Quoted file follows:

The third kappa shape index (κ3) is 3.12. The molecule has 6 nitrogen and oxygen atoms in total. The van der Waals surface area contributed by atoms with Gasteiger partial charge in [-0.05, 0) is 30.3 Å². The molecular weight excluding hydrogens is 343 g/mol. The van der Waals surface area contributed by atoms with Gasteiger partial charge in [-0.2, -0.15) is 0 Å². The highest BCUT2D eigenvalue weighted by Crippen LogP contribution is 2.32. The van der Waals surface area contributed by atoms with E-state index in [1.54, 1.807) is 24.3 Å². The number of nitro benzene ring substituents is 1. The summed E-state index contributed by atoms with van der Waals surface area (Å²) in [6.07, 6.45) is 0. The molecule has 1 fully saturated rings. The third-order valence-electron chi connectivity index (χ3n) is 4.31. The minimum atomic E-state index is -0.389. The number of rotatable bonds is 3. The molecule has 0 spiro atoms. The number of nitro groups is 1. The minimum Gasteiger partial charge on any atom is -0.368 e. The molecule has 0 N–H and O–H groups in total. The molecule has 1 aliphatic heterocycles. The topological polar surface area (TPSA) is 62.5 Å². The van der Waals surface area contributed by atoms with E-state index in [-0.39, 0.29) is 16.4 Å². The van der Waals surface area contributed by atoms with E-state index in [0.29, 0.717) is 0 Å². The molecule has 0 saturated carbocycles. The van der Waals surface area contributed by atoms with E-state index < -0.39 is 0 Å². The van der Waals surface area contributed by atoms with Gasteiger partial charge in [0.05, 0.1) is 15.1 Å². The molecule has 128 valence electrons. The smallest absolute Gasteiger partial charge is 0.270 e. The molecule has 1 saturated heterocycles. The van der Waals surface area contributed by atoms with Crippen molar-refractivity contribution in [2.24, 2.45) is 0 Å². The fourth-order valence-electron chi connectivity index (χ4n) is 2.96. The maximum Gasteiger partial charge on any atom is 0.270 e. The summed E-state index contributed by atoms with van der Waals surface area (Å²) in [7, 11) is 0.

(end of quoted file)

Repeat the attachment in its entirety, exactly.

The third kappa shape index (κ3) is 3.12. The molecule has 6 nitrogen and oxygen atoms in total. The van der Waals surface area contributed by atoms with Gasteiger partial charge in [-0.05, 0) is 30.3 Å². The molecular weight excluding hydrogens is 343 g/mol. The van der Waals surface area contributed by atoms with Gasteiger partial charge in [-0.2, -0.15) is 0 Å². The highest BCUT2D eigenvalue weighted by Crippen LogP contribution is 2.32. The van der Waals surface area contributed by atoms with E-state index in [1.54, 1.807) is 24.3 Å². The number of nitro benzene ring substituents is 1. The summed E-state index contributed by atoms with van der Waals surface area (Å²) in [6.07, 6.45) is 0. The molecule has 1 fully saturated rings. The third-order valence-electron chi connectivity index (χ3n) is 4.31. The minimum atomic E-state index is -0.389. The number of rotatable bonds is 3. The molecule has 0 spiro atoms. The number of nitro groups is 1. The minimum Gasteiger partial charge on any atom is -0.368 e. The molecule has 0 N–H and O–H groups in total. The molecule has 1 aliphatic heterocycles. The topological polar surface area (TPSA) is 62.5 Å². The van der Waals surface area contributed by atoms with E-state index in [-0.39, 0.29) is 16.4 Å². The van der Waals surface area contributed by atoms with E-state index in [0.29, 0.717) is 0 Å². The molecule has 0 saturated carbocycles. The van der Waals surface area contributed by atoms with E-state index < -0.39 is 0 Å². The van der Waals surface area contributed by atoms with Gasteiger partial charge in [0.05, 0.1) is 15.1 Å². The molecule has 128 valence electrons. The smallest absolute Gasteiger partial charge is 0.270 e. The molecule has 1 saturated heterocycles. The van der Waals surface area contributed by atoms with Crippen molar-refractivity contribution in [2.24, 2.45) is 0 Å². The fourth-order valence-electron chi connectivity index (χ4n) is 2.96. The maximum Gasteiger partial charge on any atom is 0.270 e. The summed E-state index contributed by atoms with van der Waals surface area (Å²) in [7, 11) is 0.